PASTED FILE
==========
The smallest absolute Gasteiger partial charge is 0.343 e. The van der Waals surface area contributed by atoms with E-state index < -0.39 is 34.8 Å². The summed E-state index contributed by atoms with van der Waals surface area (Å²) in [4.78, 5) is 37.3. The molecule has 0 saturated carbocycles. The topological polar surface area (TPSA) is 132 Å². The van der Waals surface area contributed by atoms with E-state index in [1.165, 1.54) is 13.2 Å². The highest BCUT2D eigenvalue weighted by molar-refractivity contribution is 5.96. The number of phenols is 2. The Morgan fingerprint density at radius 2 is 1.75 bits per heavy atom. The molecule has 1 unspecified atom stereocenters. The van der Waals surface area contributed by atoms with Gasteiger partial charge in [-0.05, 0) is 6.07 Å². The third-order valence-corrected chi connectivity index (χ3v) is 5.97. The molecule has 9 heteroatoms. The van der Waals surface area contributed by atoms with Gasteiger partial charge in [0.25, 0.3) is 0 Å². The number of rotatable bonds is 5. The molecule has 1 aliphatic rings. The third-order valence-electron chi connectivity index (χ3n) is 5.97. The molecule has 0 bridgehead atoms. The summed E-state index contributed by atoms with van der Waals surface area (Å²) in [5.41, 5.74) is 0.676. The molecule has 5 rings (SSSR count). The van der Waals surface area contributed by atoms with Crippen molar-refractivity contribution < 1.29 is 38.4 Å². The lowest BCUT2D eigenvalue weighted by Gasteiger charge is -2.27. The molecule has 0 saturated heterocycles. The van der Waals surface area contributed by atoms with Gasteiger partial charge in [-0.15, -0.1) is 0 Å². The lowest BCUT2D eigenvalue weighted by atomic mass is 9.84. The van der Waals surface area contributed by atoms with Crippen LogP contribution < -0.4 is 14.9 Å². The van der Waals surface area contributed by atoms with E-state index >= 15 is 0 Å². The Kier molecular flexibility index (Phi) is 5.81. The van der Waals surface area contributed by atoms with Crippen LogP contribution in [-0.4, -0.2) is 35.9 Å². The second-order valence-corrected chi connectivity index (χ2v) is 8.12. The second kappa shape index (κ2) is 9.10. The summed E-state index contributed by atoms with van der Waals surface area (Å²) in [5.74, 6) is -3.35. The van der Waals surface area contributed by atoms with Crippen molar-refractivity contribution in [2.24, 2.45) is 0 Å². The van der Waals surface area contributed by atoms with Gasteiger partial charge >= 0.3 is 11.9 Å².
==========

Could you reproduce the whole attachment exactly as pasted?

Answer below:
The smallest absolute Gasteiger partial charge is 0.343 e. The van der Waals surface area contributed by atoms with E-state index < -0.39 is 34.8 Å². The summed E-state index contributed by atoms with van der Waals surface area (Å²) in [4.78, 5) is 37.3. The molecule has 0 saturated carbocycles. The topological polar surface area (TPSA) is 132 Å². The van der Waals surface area contributed by atoms with E-state index in [1.165, 1.54) is 13.2 Å². The highest BCUT2D eigenvalue weighted by molar-refractivity contribution is 5.96. The number of phenols is 2. The Morgan fingerprint density at radius 2 is 1.75 bits per heavy atom. The molecule has 1 unspecified atom stereocenters. The van der Waals surface area contributed by atoms with Gasteiger partial charge in [-0.05, 0) is 6.07 Å². The third-order valence-corrected chi connectivity index (χ3v) is 5.97. The molecule has 9 heteroatoms. The van der Waals surface area contributed by atoms with Gasteiger partial charge in [0.25, 0.3) is 0 Å². The number of rotatable bonds is 5. The molecule has 1 aliphatic rings. The third-order valence-electron chi connectivity index (χ3n) is 5.97. The molecule has 0 bridgehead atoms. The summed E-state index contributed by atoms with van der Waals surface area (Å²) in [5.41, 5.74) is 0.676. The molecule has 5 rings (SSSR count). The van der Waals surface area contributed by atoms with Crippen molar-refractivity contribution < 1.29 is 38.4 Å². The lowest BCUT2D eigenvalue weighted by Gasteiger charge is -2.27. The molecule has 0 saturated heterocycles. The van der Waals surface area contributed by atoms with Gasteiger partial charge in [-0.15, -0.1) is 0 Å². The lowest BCUT2D eigenvalue weighted by atomic mass is 9.84. The van der Waals surface area contributed by atoms with Crippen LogP contribution < -0.4 is 14.9 Å². The van der Waals surface area contributed by atoms with E-state index >= 15 is 0 Å². The Kier molecular flexibility index (Phi) is 5.81. The van der Waals surface area contributed by atoms with Crippen LogP contribution in [-0.4, -0.2) is 35.9 Å². The second-order valence-corrected chi connectivity index (χ2v) is 8.12. The second kappa shape index (κ2) is 9.10. The summed E-state index contributed by atoms with van der Waals surface area (Å²) in [5.74, 6) is -3.35. The van der Waals surface area contributed by atoms with Crippen molar-refractivity contribution in [2.24, 2.45) is 0 Å². The van der Waals surface area contributed by atoms with Gasteiger partial charge >= 0.3 is 11.9 Å².